However, his comments received severe backlash as he portrayed the opposite of financial inclusion. Those comments suggest that governments want to be able to program money to control what people can and cannot buy.
In a 2021 white paper, the World Economic Forum wrote about the potential pitfalls of trying to micromanage society through CBDCs. Some concerns include limits on the size of transactions, how much currency will be allowed to be held, and the nature of goods that a person can purchase.
Nick Anthony, a policy analyst at the Cato Institute’s Center for Monetary and Financial Options, has similar concerns. BeInCrypto reached out to him for comment on the latest CBDC development.
They said that:
“Many policymakers in Congress and agencies alike are looking at CBDCs like it’s their job to keep up with the Joneses. And it looks like the Fed’s pilot is the next step in that. But the fact is that countries like China and Nigeria Moving on to the CBDC, they should have a signal to go in the opposite direction.
In an overview and the latest development, the United States Federal Reserve Board released a paper on 17 November to discuss ‘Macroeconomic Implications of CBDCs’. It analyzed the potential positives and negatives and emphasized the role of CBDCs with respect to monetary policy and remuneration.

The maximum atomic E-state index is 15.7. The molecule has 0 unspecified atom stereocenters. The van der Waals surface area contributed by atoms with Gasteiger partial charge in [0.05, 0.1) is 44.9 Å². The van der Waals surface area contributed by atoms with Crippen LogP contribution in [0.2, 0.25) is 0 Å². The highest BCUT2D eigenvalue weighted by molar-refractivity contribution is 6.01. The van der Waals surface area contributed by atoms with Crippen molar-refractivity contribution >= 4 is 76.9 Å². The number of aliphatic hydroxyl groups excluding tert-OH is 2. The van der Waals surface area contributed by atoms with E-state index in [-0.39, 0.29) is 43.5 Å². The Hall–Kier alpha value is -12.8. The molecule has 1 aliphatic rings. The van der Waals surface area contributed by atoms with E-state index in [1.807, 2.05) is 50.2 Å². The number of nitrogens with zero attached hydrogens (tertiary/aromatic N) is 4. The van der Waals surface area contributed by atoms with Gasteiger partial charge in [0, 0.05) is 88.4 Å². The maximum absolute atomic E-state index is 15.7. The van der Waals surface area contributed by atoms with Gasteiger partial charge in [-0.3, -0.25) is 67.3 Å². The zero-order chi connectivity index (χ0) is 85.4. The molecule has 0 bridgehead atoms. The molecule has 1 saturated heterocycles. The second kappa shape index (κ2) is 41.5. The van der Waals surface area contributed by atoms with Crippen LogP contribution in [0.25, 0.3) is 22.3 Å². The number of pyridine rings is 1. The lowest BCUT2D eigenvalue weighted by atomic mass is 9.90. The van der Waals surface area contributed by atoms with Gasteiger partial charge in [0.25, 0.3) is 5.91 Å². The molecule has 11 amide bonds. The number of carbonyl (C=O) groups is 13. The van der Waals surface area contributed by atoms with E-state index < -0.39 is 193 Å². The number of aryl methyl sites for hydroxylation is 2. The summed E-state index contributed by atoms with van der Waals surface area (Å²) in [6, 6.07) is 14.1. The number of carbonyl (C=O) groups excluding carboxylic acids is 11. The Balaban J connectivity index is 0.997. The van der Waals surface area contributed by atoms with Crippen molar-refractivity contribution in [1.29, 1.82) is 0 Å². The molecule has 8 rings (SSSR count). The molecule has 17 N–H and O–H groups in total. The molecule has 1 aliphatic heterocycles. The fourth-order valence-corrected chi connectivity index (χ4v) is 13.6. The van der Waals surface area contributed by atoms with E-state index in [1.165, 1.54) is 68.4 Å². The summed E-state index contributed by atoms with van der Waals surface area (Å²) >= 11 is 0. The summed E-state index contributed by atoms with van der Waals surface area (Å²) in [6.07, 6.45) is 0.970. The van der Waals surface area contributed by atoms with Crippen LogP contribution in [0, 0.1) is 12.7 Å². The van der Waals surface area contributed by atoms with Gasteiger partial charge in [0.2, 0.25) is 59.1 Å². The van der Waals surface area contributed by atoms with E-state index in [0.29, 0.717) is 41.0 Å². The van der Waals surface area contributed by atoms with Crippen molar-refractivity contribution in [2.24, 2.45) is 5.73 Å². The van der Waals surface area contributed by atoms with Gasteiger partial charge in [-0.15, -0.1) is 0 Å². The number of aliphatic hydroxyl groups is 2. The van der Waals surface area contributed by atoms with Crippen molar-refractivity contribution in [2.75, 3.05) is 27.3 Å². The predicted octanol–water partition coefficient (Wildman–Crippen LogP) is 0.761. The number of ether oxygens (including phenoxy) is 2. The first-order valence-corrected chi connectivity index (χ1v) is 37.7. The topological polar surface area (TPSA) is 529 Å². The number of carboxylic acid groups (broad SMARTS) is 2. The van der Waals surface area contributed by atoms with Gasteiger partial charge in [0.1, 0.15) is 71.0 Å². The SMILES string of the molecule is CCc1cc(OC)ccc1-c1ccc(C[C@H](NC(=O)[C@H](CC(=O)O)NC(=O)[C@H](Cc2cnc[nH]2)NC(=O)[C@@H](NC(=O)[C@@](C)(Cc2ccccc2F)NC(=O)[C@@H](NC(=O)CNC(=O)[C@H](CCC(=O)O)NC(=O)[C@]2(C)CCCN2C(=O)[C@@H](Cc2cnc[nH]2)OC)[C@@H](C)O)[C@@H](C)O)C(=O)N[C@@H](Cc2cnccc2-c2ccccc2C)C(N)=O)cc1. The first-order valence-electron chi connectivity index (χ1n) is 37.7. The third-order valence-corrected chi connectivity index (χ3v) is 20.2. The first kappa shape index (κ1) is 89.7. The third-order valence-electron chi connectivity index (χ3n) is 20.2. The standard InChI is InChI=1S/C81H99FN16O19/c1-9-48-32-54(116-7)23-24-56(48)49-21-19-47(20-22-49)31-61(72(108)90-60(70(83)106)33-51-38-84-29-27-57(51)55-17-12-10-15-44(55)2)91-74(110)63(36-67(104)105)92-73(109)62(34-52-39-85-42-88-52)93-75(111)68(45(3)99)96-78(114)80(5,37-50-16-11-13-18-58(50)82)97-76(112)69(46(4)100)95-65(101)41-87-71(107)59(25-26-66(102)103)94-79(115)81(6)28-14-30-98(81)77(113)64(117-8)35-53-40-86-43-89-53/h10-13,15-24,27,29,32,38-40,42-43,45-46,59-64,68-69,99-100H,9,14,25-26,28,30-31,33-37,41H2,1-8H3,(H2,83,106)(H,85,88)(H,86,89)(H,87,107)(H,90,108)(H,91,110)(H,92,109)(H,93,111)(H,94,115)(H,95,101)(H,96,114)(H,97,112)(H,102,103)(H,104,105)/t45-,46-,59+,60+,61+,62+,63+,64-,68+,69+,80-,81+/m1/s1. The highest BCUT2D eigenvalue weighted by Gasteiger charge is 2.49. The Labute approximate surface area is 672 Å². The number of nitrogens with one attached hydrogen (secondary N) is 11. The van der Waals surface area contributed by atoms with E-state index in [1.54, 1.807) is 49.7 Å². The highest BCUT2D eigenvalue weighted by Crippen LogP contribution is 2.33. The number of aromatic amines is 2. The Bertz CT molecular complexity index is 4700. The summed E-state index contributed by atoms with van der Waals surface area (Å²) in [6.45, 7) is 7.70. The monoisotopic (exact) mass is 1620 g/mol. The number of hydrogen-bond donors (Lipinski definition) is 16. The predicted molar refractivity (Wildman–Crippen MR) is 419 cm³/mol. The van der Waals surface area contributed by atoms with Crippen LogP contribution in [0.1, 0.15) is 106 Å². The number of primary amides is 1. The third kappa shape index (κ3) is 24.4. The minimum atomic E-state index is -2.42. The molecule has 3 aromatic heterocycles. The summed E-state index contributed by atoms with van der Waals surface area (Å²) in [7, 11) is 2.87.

According to this paper, a digital dollar could improve welfare by ‘reducing financial friction in deposit markets, promoting financial inclusion, and improving the transmission of monetary policy’. However, it also has some restrictions:
“CBDCs involve significant risks, including the potential for bank arbitrage and associated contraction of bank credit, as well as potential adverse effects on financial stability.
A CBDC also raises important questions about the implementation of monetary policy and the footprint of central banks in the financial system. Ultimately, the impact of a CBDC depends critically on its design features, particularly remuneration.
Nonetheless, it is not a total surprise why politicians and banks support CBDCs. This is because they will allow a peer-to-peer/government/bank-peer exchange. You may recall that Prime Minister Justin Trudeau ordered banks in Canada to freeze the accounts of his political critics.
Either way, the relationship between a government and its CBDC will raise challenging questions about what financial independence really means.
All information contained on our website is published in good faith and for general information purposes only. Any action the reader takes upon the information found on our website is strictly at their own risk.